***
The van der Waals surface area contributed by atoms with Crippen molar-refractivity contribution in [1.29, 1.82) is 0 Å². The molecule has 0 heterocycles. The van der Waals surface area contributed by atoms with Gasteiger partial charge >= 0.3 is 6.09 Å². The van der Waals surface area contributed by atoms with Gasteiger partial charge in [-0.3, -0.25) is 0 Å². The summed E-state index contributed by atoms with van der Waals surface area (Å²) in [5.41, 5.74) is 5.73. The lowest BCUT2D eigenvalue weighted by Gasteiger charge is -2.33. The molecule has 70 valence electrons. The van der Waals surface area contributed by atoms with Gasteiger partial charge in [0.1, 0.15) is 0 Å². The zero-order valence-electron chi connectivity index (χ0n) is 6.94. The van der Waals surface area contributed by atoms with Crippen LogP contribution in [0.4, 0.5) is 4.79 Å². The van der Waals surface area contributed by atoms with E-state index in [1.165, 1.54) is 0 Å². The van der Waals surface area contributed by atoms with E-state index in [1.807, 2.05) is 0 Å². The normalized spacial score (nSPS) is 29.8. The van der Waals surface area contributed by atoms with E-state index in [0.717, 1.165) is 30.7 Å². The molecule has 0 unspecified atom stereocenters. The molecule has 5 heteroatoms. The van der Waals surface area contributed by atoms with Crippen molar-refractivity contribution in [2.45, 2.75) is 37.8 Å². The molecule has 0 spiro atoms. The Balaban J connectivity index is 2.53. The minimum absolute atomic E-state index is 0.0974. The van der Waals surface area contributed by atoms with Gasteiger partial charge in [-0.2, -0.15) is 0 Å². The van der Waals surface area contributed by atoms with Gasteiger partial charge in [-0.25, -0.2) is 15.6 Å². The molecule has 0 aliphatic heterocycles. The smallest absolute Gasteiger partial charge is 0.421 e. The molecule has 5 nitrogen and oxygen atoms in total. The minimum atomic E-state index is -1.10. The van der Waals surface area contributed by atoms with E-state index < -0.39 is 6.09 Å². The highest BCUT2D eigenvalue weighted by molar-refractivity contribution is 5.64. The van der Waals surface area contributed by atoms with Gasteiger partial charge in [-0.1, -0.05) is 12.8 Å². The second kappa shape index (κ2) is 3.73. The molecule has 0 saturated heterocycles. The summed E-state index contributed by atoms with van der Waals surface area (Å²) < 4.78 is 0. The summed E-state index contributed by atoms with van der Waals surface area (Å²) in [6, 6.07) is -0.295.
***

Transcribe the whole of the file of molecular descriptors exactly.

The van der Waals surface area contributed by atoms with Crippen molar-refractivity contribution in [1.29, 1.82) is 0 Å². The molecule has 0 heterocycles. The van der Waals surface area contributed by atoms with Gasteiger partial charge >= 0.3 is 6.09 Å². The van der Waals surface area contributed by atoms with Gasteiger partial charge in [-0.3, -0.25) is 0 Å². The summed E-state index contributed by atoms with van der Waals surface area (Å²) in [5.41, 5.74) is 5.73. The lowest BCUT2D eigenvalue weighted by Gasteiger charge is -2.33. The molecule has 70 valence electrons. The van der Waals surface area contributed by atoms with Gasteiger partial charge in [0.1, 0.15) is 0 Å². The zero-order valence-electron chi connectivity index (χ0n) is 6.94. The van der Waals surface area contributed by atoms with Crippen LogP contribution in [0.4, 0.5) is 4.79 Å². The van der Waals surface area contributed by atoms with E-state index in [1.165, 1.54) is 0 Å². The van der Waals surface area contributed by atoms with E-state index in [1.807, 2.05) is 0 Å². The normalized spacial score (nSPS) is 29.8. The van der Waals surface area contributed by atoms with E-state index in [0.717, 1.165) is 30.7 Å². The molecule has 0 unspecified atom stereocenters. The molecule has 5 heteroatoms. The van der Waals surface area contributed by atoms with Crippen molar-refractivity contribution in [2.45, 2.75) is 37.8 Å². The molecule has 0 spiro atoms. The Balaban J connectivity index is 2.53. The minimum absolute atomic E-state index is 0.0974. The van der Waals surface area contributed by atoms with Gasteiger partial charge in [-0.2, -0.15) is 0 Å². The van der Waals surface area contributed by atoms with Gasteiger partial charge in [-0.25, -0.2) is 15.6 Å². The molecule has 0 aliphatic heterocycles. The smallest absolute Gasteiger partial charge is 0.421 e. The molecule has 5 nitrogen and oxygen atoms in total. The minimum atomic E-state index is -1.10. The van der Waals surface area contributed by atoms with E-state index < -0.39 is 6.09 Å². The highest BCUT2D eigenvalue weighted by molar-refractivity contribution is 5.64. The van der Waals surface area contributed by atoms with Gasteiger partial charge in [-0.1, -0.05) is 12.8 Å². The second kappa shape index (κ2) is 3.73. The molecule has 0 saturated heterocycles. The summed E-state index contributed by atoms with van der Waals surface area (Å²) < 4.78 is 0. The summed E-state index contributed by atoms with van der Waals surface area (Å²) in [6, 6.07) is -0.295.